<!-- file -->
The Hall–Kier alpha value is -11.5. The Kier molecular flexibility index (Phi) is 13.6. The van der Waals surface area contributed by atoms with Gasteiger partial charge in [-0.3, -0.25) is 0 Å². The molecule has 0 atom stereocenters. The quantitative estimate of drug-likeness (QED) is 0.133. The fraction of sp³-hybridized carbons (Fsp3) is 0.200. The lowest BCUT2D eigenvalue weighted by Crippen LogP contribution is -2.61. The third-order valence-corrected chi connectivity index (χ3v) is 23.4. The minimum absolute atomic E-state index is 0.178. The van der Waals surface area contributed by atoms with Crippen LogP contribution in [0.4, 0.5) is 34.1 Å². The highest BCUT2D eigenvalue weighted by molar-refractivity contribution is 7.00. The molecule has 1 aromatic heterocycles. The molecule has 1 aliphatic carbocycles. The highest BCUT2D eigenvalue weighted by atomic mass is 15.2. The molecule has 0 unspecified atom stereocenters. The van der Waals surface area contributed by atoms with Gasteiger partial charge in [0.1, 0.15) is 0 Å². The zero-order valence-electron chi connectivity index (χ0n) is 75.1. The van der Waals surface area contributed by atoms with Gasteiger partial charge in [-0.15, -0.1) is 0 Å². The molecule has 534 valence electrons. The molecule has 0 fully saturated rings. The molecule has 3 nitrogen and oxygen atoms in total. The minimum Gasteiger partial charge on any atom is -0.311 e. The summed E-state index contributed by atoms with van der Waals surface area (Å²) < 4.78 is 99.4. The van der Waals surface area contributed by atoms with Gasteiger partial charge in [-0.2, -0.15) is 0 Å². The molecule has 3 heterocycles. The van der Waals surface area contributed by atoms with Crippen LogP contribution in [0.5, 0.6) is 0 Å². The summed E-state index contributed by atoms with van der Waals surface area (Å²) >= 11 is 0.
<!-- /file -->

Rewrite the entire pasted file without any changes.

The Hall–Kier alpha value is -11.5. The Kier molecular flexibility index (Phi) is 13.6. The van der Waals surface area contributed by atoms with Gasteiger partial charge in [-0.3, -0.25) is 0 Å². The molecule has 0 atom stereocenters. The quantitative estimate of drug-likeness (QED) is 0.133. The fraction of sp³-hybridized carbons (Fsp3) is 0.200. The lowest BCUT2D eigenvalue weighted by Crippen LogP contribution is -2.61. The third-order valence-corrected chi connectivity index (χ3v) is 23.4. The minimum absolute atomic E-state index is 0.178. The van der Waals surface area contributed by atoms with Crippen LogP contribution in [0.4, 0.5) is 34.1 Å². The highest BCUT2D eigenvalue weighted by molar-refractivity contribution is 7.00. The molecule has 1 aromatic heterocycles. The molecule has 1 aliphatic carbocycles. The highest BCUT2D eigenvalue weighted by atomic mass is 15.2. The molecule has 0 unspecified atom stereocenters. The van der Waals surface area contributed by atoms with Gasteiger partial charge in [0.1, 0.15) is 0 Å². The zero-order valence-electron chi connectivity index (χ0n) is 75.1. The van der Waals surface area contributed by atoms with Gasteiger partial charge in [-0.15, -0.1) is 0 Å². The molecule has 534 valence electrons. The molecule has 0 fully saturated rings. The molecule has 3 nitrogen and oxygen atoms in total. The minimum Gasteiger partial charge on any atom is -0.311 e. The summed E-state index contributed by atoms with van der Waals surface area (Å²) < 4.78 is 99.4. The van der Waals surface area contributed by atoms with Gasteiger partial charge in [-0.2, -0.15) is 0 Å². The molecule has 3 heterocycles. The van der Waals surface area contributed by atoms with Crippen LogP contribution in [0.5, 0.6) is 0 Å². The summed E-state index contributed by atoms with van der Waals surface area (Å²) >= 11 is 0.